The Conservation Genetics team conducts innovative genetics research underpinning the conservation and restoration of Western Australia’s unique biodiversity. This is achieved through the application of modern molecular techniques for research and practical outcomes in native plant conservation, species and plant community restoration, molecular ecology, native plant breeding and phylogenetics.
Key research themes include:
- Identification and management of genetic variation for off-site conservation and reintroductions of rare plant species.
- Genetic analysis underpinning efficient native plant breeding for horticulture.
- Genetic delineation of local provenance seed collection zones for bushland restoration.
- Providing taxonomic clarification and helping to best direct conservation resources.
- Detailed analysis of mating, dispersal and genetic erosion in fragmented populations.
Biological diversity means the variability among living organisms from all sources - this includes diversity within species, between species and of ecosystems. Thus, for the conservation of biological diversity, genetic variation within species is of equal importance to variation among species and ecosystems. An understanding of not only the amount and geographic patterning of genetic variation within species, but also the processes that effect genetic variation and the consequences of an erosion of genetic variation, are critical for the management, conservation and restoration of biodiversity.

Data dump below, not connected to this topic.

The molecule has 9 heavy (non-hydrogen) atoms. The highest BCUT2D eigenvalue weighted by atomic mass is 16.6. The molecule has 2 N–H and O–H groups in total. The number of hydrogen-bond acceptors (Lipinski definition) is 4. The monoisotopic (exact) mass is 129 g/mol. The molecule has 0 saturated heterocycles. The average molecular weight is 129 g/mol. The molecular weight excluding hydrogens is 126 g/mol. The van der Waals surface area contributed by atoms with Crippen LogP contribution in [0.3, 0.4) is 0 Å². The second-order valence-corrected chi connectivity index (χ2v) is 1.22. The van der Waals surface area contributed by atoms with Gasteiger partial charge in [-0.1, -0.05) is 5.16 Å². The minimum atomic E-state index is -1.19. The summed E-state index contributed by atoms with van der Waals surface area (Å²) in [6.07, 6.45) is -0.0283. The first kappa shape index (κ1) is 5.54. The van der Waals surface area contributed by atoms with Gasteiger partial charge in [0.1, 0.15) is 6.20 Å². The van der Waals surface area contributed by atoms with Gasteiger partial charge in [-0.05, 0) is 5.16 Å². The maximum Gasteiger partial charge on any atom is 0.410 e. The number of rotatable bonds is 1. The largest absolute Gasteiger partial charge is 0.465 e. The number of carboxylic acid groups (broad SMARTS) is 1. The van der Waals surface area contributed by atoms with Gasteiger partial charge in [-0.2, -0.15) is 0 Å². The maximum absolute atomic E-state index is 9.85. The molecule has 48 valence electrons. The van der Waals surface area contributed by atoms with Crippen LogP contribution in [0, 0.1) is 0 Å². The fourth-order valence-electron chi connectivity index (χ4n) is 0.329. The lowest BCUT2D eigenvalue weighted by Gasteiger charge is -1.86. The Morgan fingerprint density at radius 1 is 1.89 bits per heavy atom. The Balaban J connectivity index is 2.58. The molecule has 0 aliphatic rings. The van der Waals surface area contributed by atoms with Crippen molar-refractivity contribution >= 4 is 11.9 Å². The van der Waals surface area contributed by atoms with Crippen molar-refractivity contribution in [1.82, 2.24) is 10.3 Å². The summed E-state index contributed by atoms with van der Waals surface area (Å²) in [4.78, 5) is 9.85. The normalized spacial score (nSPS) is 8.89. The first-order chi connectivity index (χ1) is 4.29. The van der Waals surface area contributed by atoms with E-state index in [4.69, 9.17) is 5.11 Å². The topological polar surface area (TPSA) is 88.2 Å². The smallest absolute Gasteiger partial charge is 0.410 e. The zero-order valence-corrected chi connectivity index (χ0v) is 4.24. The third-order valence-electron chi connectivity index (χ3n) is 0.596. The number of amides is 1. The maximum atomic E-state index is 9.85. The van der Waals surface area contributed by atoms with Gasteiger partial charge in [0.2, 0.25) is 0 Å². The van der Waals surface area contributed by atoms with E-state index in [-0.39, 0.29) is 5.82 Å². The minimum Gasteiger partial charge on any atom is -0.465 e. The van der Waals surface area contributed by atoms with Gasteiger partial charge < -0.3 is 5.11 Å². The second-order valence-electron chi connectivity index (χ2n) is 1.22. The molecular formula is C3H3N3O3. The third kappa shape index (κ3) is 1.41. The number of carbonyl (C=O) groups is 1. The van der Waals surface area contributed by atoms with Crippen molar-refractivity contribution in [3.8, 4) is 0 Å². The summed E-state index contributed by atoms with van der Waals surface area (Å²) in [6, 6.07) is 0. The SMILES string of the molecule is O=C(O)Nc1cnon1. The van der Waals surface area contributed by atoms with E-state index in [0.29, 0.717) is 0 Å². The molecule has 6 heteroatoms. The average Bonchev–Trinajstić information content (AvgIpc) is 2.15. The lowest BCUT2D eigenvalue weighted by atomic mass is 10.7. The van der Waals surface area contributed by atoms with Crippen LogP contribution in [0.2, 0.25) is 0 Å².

The Conservation Genetics team applies modern molecular techniques to addressing the following key research areas. Wherever possible, genetics research programs are integrated with other BGPA Science disciplines, including restoration ecology, seed biology, ecophysiology, and conservation biotechnology.
The Conservation Genetics research projects are:
- Genomic analysis of the Pilbara flora for improved economic and environmental outcomes. (2014 - 2015) Chief Investigators: Dr Paul Nevill (BGPA), Dr Ian Small (UWA), Dr Margaret Byrne (DPaW), Dr Kevin Thiele (DPaW) and Dr Siegy Krauss (BGPA). Industry partners: Fortescue Metals Group, Bioplatforms Australia.
Recent key outcomes from the Conservation Genetics team include the genetic provenance atlas, molecular ecophysiological assessment of provenance, restoration genetics of key communities, defining biologically significant units and assessing the dispersal of large seeded forest species.